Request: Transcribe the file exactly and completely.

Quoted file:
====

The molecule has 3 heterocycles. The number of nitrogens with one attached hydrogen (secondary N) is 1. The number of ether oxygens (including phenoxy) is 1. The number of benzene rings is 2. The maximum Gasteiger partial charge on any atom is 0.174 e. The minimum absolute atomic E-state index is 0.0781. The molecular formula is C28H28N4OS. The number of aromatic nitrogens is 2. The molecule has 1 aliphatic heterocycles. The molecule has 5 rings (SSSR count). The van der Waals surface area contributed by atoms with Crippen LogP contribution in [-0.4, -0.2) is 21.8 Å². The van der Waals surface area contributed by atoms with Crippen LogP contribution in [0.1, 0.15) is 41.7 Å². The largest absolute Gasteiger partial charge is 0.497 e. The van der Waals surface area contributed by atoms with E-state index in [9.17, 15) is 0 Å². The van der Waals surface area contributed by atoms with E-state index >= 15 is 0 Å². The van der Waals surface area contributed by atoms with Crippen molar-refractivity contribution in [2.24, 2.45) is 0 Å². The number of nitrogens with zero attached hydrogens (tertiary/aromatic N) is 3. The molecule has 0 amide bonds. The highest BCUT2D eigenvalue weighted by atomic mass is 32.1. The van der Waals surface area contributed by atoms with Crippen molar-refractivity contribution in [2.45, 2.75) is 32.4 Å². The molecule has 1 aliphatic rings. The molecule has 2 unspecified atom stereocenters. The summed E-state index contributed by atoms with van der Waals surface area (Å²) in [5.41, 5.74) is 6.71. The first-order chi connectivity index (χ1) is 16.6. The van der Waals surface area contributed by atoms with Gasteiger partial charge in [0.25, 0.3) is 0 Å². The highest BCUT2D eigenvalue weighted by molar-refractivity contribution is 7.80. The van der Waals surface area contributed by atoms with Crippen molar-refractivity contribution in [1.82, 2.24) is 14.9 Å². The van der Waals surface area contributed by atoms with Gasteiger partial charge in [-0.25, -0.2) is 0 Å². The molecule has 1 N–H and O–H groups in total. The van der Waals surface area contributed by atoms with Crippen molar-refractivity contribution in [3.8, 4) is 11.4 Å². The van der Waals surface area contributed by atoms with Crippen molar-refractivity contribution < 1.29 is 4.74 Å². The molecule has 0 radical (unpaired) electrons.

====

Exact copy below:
The molecule has 3 heterocycles. The number of nitrogens with one attached hydrogen (secondary N) is 1. The number of ether oxygens (including phenoxy) is 1. The number of benzene rings is 2. The maximum Gasteiger partial charge on any atom is 0.174 e. The minimum absolute atomic E-state index is 0.0781. The molecular formula is C28H28N4OS. The number of aromatic nitrogens is 2. The molecule has 1 aliphatic heterocycles. The molecule has 5 rings (SSSR count). The van der Waals surface area contributed by atoms with Crippen LogP contribution in [-0.4, -0.2) is 21.8 Å². The van der Waals surface area contributed by atoms with Crippen LogP contribution in [0.1, 0.15) is 41.7 Å². The largest absolute Gasteiger partial charge is 0.497 e. The van der Waals surface area contributed by atoms with E-state index in [9.17, 15) is 0 Å². The van der Waals surface area contributed by atoms with E-state index >= 15 is 0 Å². The van der Waals surface area contributed by atoms with Crippen molar-refractivity contribution in [2.24, 2.45) is 0 Å². The number of nitrogens with zero attached hydrogens (tertiary/aromatic N) is 3. The molecule has 0 amide bonds. The highest BCUT2D eigenvalue weighted by atomic mass is 32.1. The van der Waals surface area contributed by atoms with Crippen molar-refractivity contribution in [2.45, 2.75) is 32.4 Å². The molecule has 1 aliphatic rings. The molecule has 2 unspecified atom stereocenters. The summed E-state index contributed by atoms with van der Waals surface area (Å²) in [5.41, 5.74) is 6.71. The first-order chi connectivity index (χ1) is 16.6. The van der Waals surface area contributed by atoms with Gasteiger partial charge in [0.25, 0.3) is 0 Å². The highest BCUT2D eigenvalue weighted by molar-refractivity contribution is 7.80. The van der Waals surface area contributed by atoms with Crippen molar-refractivity contribution in [1.82, 2.24) is 14.9 Å². The van der Waals surface area contributed by atoms with Gasteiger partial charge in [-0.25, -0.2) is 0 Å². The molecule has 1 N–H and O–H groups in total. The van der Waals surface area contributed by atoms with Crippen molar-refractivity contribution in [3.8, 4) is 11.4 Å². The van der Waals surface area contributed by atoms with Crippen molar-refractivity contribution < 1.29 is 4.74 Å². The molecule has 0 radical (unpaired) electrons.